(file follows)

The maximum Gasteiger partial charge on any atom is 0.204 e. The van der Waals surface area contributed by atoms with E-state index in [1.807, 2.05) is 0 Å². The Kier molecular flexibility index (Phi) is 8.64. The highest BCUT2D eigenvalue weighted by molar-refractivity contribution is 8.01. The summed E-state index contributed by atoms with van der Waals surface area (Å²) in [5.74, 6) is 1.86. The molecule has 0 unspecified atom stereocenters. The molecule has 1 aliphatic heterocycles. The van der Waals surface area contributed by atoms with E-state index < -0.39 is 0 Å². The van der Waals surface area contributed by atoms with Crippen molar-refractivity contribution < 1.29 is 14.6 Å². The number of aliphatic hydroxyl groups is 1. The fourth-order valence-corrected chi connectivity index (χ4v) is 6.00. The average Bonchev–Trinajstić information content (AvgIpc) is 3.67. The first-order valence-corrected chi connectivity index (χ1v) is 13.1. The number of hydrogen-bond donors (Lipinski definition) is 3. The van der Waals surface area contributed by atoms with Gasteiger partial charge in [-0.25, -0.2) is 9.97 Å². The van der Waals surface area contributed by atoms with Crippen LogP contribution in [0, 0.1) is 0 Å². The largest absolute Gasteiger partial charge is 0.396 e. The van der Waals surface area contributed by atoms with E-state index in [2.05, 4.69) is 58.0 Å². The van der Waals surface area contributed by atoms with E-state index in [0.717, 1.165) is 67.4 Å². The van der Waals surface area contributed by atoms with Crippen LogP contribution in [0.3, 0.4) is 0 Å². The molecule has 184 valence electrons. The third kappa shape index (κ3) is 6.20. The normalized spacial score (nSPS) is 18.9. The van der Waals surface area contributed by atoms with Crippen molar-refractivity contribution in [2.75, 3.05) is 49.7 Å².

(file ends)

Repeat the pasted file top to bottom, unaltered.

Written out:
The maximum Gasteiger partial charge on any atom is 0.204 e. The van der Waals surface area contributed by atoms with E-state index in [1.807, 2.05) is 0 Å². The Kier molecular flexibility index (Phi) is 8.64. The highest BCUT2D eigenvalue weighted by molar-refractivity contribution is 8.01. The summed E-state index contributed by atoms with van der Waals surface area (Å²) in [5.74, 6) is 1.86. The molecule has 0 unspecified atom stereocenters. The molecule has 1 aliphatic heterocycles. The van der Waals surface area contributed by atoms with E-state index < -0.39 is 0 Å². The van der Waals surface area contributed by atoms with Crippen molar-refractivity contribution < 1.29 is 14.6 Å². The number of aliphatic hydroxyl groups is 1. The fourth-order valence-corrected chi connectivity index (χ4v) is 6.00. The average Bonchev–Trinajstić information content (AvgIpc) is 3.67. The first-order valence-corrected chi connectivity index (χ1v) is 13.1. The number of hydrogen-bond donors (Lipinski definition) is 3. The van der Waals surface area contributed by atoms with Gasteiger partial charge in [-0.25, -0.2) is 9.97 Å². The van der Waals surface area contributed by atoms with Crippen LogP contribution in [0, 0.1) is 0 Å². The largest absolute Gasteiger partial charge is 0.396 e. The van der Waals surface area contributed by atoms with E-state index in [2.05, 4.69) is 58.0 Å². The van der Waals surface area contributed by atoms with E-state index in [0.717, 1.165) is 67.4 Å². The van der Waals surface area contributed by atoms with Crippen LogP contribution in [0.3, 0.4) is 0 Å². The molecule has 184 valence electrons. The third kappa shape index (κ3) is 6.20. The normalized spacial score (nSPS) is 18.9. The van der Waals surface area contributed by atoms with Crippen molar-refractivity contribution in [2.75, 3.05) is 49.7 Å².